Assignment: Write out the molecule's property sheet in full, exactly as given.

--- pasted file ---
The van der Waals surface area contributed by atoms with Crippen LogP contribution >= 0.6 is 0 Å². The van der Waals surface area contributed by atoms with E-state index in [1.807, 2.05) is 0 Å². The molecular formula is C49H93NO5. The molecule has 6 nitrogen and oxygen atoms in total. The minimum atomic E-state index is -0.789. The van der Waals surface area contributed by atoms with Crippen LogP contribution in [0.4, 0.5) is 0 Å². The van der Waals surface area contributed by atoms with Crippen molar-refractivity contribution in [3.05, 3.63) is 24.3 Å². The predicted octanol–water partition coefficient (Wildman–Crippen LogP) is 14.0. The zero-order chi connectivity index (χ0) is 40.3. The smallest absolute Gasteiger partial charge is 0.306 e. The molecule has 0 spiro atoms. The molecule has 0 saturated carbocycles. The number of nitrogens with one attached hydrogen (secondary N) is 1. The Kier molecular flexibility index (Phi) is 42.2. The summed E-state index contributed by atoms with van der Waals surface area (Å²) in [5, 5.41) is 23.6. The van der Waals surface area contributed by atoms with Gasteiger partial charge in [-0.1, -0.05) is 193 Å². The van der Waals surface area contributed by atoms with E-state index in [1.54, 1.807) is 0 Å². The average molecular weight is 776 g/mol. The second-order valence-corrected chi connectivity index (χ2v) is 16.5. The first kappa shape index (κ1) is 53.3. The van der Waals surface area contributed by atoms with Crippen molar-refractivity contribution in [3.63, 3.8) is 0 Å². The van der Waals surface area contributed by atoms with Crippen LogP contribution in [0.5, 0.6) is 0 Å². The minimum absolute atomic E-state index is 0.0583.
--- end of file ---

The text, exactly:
The van der Waals surface area contributed by atoms with Crippen LogP contribution >= 0.6 is 0 Å². The van der Waals surface area contributed by atoms with E-state index in [1.807, 2.05) is 0 Å². The molecular formula is C49H93NO5. The molecule has 6 nitrogen and oxygen atoms in total. The minimum atomic E-state index is -0.789. The van der Waals surface area contributed by atoms with Crippen LogP contribution in [0.4, 0.5) is 0 Å². The van der Waals surface area contributed by atoms with Crippen molar-refractivity contribution in [3.05, 3.63) is 24.3 Å². The predicted octanol–water partition coefficient (Wildman–Crippen LogP) is 14.0. The zero-order chi connectivity index (χ0) is 40.3. The smallest absolute Gasteiger partial charge is 0.306 e. The molecule has 0 spiro atoms. The molecule has 0 saturated carbocycles. The number of nitrogens with one attached hydrogen (secondary N) is 1. The Kier molecular flexibility index (Phi) is 42.2. The summed E-state index contributed by atoms with van der Waals surface area (Å²) in [5, 5.41) is 23.6. The van der Waals surface area contributed by atoms with Gasteiger partial charge in [-0.1, -0.05) is 193 Å². The van der Waals surface area contributed by atoms with E-state index in [1.54, 1.807) is 0 Å². The average molecular weight is 776 g/mol. The second-order valence-corrected chi connectivity index (χ2v) is 16.5. The first kappa shape index (κ1) is 53.3. The van der Waals surface area contributed by atoms with Crippen molar-refractivity contribution in [3.63, 3.8) is 0 Å². The van der Waals surface area contributed by atoms with Crippen LogP contribution in [0.5, 0.6) is 0 Å². The minimum absolute atomic E-state index is 0.0583.